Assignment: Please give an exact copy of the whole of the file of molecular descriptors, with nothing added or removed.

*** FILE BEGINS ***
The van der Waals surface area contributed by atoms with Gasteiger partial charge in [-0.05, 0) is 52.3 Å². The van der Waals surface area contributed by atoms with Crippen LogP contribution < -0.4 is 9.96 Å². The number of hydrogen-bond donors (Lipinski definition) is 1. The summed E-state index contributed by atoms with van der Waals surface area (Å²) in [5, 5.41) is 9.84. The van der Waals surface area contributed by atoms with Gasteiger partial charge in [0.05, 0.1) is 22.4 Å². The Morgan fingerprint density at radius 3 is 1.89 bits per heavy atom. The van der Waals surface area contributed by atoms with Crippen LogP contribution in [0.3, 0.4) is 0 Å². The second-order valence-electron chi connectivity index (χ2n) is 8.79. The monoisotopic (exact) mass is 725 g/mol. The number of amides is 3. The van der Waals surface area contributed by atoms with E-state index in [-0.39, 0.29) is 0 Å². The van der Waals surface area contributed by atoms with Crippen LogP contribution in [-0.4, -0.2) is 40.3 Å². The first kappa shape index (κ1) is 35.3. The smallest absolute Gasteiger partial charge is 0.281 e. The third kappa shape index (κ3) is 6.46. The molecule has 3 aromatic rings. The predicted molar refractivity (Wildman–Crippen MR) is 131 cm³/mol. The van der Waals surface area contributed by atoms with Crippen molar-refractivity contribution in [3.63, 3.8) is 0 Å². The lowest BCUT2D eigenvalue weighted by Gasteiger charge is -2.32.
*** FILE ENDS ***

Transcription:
The van der Waals surface area contributed by atoms with Gasteiger partial charge in [-0.05, 0) is 52.3 Å². The van der Waals surface area contributed by atoms with Crippen LogP contribution < -0.4 is 9.96 Å². The number of hydrogen-bond donors (Lipinski definition) is 1. The summed E-state index contributed by atoms with van der Waals surface area (Å²) in [5, 5.41) is 9.84. The van der Waals surface area contributed by atoms with Gasteiger partial charge in [0.05, 0.1) is 22.4 Å². The Morgan fingerprint density at radius 3 is 1.89 bits per heavy atom. The van der Waals surface area contributed by atoms with Crippen LogP contribution in [0.3, 0.4) is 0 Å². The second-order valence-electron chi connectivity index (χ2n) is 8.79. The monoisotopic (exact) mass is 725 g/mol. The number of amides is 3. The van der Waals surface area contributed by atoms with E-state index in [-0.39, 0.29) is 0 Å². The van der Waals surface area contributed by atoms with Crippen LogP contribution in [-0.4, -0.2) is 40.3 Å². The first kappa shape index (κ1) is 35.3. The smallest absolute Gasteiger partial charge is 0.281 e. The third kappa shape index (κ3) is 6.46. The molecule has 3 aromatic rings. The predicted molar refractivity (Wildman–Crippen MR) is 131 cm³/mol. The van der Waals surface area contributed by atoms with Crippen molar-refractivity contribution in [3.63, 3.8) is 0 Å². The lowest BCUT2D eigenvalue weighted by Gasteiger charge is -2.32.